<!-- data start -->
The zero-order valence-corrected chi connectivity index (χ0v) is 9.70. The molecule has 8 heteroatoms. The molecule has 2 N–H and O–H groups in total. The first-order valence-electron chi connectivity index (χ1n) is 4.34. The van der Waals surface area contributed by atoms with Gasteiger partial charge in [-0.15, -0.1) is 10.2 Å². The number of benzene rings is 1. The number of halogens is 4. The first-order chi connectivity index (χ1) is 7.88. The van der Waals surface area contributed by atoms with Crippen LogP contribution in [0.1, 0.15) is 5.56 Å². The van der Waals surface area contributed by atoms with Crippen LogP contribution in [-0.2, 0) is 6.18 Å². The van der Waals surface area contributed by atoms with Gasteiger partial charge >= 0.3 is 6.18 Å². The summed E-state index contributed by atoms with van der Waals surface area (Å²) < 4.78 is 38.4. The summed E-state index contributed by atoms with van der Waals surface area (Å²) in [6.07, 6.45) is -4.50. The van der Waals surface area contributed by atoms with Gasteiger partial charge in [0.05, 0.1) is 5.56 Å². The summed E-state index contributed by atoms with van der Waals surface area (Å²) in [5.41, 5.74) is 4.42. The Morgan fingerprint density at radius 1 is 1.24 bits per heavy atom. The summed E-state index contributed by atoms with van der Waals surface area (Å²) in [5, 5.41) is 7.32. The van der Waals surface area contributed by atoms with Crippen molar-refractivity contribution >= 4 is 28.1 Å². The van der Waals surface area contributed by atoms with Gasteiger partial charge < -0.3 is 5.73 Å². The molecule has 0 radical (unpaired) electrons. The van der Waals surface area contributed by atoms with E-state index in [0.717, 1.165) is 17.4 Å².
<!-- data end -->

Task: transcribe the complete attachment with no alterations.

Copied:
The zero-order valence-corrected chi connectivity index (χ0v) is 9.70. The molecule has 8 heteroatoms. The molecule has 2 N–H and O–H groups in total. The first-order valence-electron chi connectivity index (χ1n) is 4.34. The van der Waals surface area contributed by atoms with Gasteiger partial charge in [-0.15, -0.1) is 10.2 Å². The number of benzene rings is 1. The number of halogens is 4. The first-order chi connectivity index (χ1) is 7.88. The van der Waals surface area contributed by atoms with Crippen LogP contribution in [0.1, 0.15) is 5.56 Å². The van der Waals surface area contributed by atoms with Crippen LogP contribution in [-0.2, 0) is 6.18 Å². The van der Waals surface area contributed by atoms with Gasteiger partial charge >= 0.3 is 6.18 Å². The summed E-state index contributed by atoms with van der Waals surface area (Å²) < 4.78 is 38.4. The summed E-state index contributed by atoms with van der Waals surface area (Å²) in [6.07, 6.45) is -4.50. The van der Waals surface area contributed by atoms with Gasteiger partial charge in [0.05, 0.1) is 5.56 Å². The summed E-state index contributed by atoms with van der Waals surface area (Å²) in [5.41, 5.74) is 4.42. The Morgan fingerprint density at radius 1 is 1.24 bits per heavy atom. The summed E-state index contributed by atoms with van der Waals surface area (Å²) in [5, 5.41) is 7.32. The van der Waals surface area contributed by atoms with Crippen molar-refractivity contribution >= 4 is 28.1 Å². The van der Waals surface area contributed by atoms with Gasteiger partial charge < -0.3 is 5.73 Å². The molecule has 0 radical (unpaired) electrons. The van der Waals surface area contributed by atoms with E-state index in [0.717, 1.165) is 17.4 Å².